And so the grace of God always co-operates with our will for its advantage, and in all things assists, protects, and defends it, in such a way as sometimes even to require and look for some efforts of good will from it that it may not appear to confer its gifts on one who is asleep or relaxed in sluggish ease, as it seeks opportunities to show that as the torpor of man’s sluggishness is shaken off its bounty is not unreasonable, when it bestows it on account of some desire and efforts to gain it. And none the less does God’s grace continue to be free grace while in return for some small and trivial efforts it bestows with priceless bounty such glory of immortality, and such gifts of eternal bliss. For because the faith of the thief on the cross came as the first thing, no one would say that therefore the blessed abode of Paradise was not promised to him as a free gift, nor could we hold that it was the penitence of King David’s single word which he uttered: “I have sinned against the Lord,” and not rather the mercy of God which removed those two grievous sins of his, so that it was vouchsafed to him to hear from the prophet Nathan: “The Lord also hath put away thine iniquity: thou shalt not die.” The fact then that he added murder to adultery, was certainly due to free will: but that he was reproved by the prophet, this was the grace of Divine Compassion. Again it was his own doing that he was humbled and acknowledged his guilt; but that in a very short interval of time he was granted pardon for such sins, this was the gift of the merciful Lord. And what shall we say of this brief confession and of the incomparable infinity of Divine reward, when it is easy to see what the blessed Apostle, as he fixes his gaze on the greatness of future remuneration, announced on those countless persecutions of his? “for,” says he, “our light affliction which is but for a moment worketh in us a far more exceeding and eternal weight of glory,” of which elsewhere he constantly affirms, saying that “the sufferings of this present time are not worthy to be compared with the future glory which shall be revealed in us.” However much then human weakness may strive, it cannot come up to the future reward, nor by its efforts so take off from Divine grace that it should not always remain a free gift. And therefore the aforesaid teacher of the Gentiles, though he bears his witness that he had obtained the grade of the Apostolate by the grace of God, saying: “By the grace of God I am what I am,” yet also declares that he himself had corresponded to Divine Grace, where he says: “And His Grace in me was not in vain; but I laboured more abundantly than they all: and yet not I, but the Grace of God with me.”For when he says: “I laboured,” he shows the effort of his own will; when he says: “yet not I, but the grace of God,” he points out the value of Divine protection; when he says: “with me,” he affirms that it cooperates with him when he was not idle or careless, but working and making an effort. (Conferences, XIII.13, emphasis added)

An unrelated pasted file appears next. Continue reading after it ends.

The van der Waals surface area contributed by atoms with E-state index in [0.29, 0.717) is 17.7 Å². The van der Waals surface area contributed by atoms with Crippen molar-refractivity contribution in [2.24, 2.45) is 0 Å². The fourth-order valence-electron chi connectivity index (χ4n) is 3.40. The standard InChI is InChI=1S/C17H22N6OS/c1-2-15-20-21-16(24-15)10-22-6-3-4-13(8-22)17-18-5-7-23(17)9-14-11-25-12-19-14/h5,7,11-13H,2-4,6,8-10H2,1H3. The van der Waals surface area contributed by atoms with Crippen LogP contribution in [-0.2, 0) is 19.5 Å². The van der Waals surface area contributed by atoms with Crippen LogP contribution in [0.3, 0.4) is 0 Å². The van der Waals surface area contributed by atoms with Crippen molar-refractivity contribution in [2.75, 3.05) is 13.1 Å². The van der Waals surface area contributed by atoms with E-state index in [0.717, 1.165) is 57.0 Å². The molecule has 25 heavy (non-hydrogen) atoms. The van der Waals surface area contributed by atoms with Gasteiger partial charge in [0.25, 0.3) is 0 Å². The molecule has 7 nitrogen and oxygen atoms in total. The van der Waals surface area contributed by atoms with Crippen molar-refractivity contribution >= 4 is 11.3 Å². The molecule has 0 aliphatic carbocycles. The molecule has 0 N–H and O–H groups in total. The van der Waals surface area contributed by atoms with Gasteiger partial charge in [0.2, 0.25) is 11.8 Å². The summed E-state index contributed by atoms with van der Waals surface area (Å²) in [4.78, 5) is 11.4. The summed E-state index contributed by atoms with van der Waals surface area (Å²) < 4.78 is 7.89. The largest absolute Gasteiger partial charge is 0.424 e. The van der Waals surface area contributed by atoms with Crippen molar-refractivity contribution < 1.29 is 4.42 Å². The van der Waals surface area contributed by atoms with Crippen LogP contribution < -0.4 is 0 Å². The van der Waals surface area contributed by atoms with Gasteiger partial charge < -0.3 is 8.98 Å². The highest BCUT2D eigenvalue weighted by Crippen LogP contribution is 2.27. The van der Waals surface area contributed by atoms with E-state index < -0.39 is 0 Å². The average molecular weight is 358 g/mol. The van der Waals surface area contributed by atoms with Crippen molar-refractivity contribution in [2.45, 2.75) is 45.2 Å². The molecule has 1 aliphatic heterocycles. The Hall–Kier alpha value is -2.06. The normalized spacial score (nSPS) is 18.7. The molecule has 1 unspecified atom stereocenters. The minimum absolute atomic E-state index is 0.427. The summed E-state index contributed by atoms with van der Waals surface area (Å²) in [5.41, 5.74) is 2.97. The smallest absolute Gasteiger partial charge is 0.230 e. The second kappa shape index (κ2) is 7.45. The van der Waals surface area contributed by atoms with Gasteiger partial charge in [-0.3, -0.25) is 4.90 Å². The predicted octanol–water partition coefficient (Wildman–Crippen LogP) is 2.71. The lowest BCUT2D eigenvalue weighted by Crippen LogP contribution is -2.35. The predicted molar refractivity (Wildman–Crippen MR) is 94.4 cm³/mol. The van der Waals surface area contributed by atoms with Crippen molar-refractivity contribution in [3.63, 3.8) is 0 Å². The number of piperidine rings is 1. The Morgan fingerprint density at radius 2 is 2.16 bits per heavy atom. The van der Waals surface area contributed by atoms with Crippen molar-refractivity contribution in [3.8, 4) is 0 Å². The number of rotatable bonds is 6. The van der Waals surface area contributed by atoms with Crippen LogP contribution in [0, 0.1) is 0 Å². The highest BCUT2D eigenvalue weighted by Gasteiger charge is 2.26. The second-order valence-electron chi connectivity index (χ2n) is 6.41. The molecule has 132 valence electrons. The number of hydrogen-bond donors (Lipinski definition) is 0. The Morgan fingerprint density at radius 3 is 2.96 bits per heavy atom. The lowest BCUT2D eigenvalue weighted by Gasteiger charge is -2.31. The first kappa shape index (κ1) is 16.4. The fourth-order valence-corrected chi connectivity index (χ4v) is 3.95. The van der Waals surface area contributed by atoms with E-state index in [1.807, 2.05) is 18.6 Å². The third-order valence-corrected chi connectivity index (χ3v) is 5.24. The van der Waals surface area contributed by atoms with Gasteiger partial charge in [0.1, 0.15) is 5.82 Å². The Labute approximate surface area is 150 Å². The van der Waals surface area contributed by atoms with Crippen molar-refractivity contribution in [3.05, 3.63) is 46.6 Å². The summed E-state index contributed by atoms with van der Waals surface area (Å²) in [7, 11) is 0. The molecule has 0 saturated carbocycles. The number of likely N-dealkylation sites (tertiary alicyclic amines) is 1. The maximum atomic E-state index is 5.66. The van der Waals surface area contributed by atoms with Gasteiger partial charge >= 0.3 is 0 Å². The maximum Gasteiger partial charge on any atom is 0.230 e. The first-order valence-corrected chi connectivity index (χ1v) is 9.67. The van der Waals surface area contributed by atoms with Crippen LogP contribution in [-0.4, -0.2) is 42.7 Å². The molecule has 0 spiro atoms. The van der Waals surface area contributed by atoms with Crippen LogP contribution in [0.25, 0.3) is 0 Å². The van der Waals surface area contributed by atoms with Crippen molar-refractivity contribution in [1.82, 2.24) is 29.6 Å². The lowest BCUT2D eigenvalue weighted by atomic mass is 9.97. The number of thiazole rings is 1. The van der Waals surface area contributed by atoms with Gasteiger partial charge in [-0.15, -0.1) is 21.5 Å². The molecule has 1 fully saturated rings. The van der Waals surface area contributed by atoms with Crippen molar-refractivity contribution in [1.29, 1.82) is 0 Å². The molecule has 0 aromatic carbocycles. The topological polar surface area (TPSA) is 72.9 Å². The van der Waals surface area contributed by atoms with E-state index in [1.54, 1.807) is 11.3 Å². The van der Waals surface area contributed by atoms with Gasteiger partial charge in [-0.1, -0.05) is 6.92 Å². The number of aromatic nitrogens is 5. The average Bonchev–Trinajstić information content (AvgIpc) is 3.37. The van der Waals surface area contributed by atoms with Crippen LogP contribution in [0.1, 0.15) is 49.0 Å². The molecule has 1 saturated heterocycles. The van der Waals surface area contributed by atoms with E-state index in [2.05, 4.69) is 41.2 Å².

Once again, St. John is not stating these things in such a systematic way as to allow us to demarcate off where God’s work begins and ends and where man’s work begins and ends. But that, as we are about to see, is precisely his point.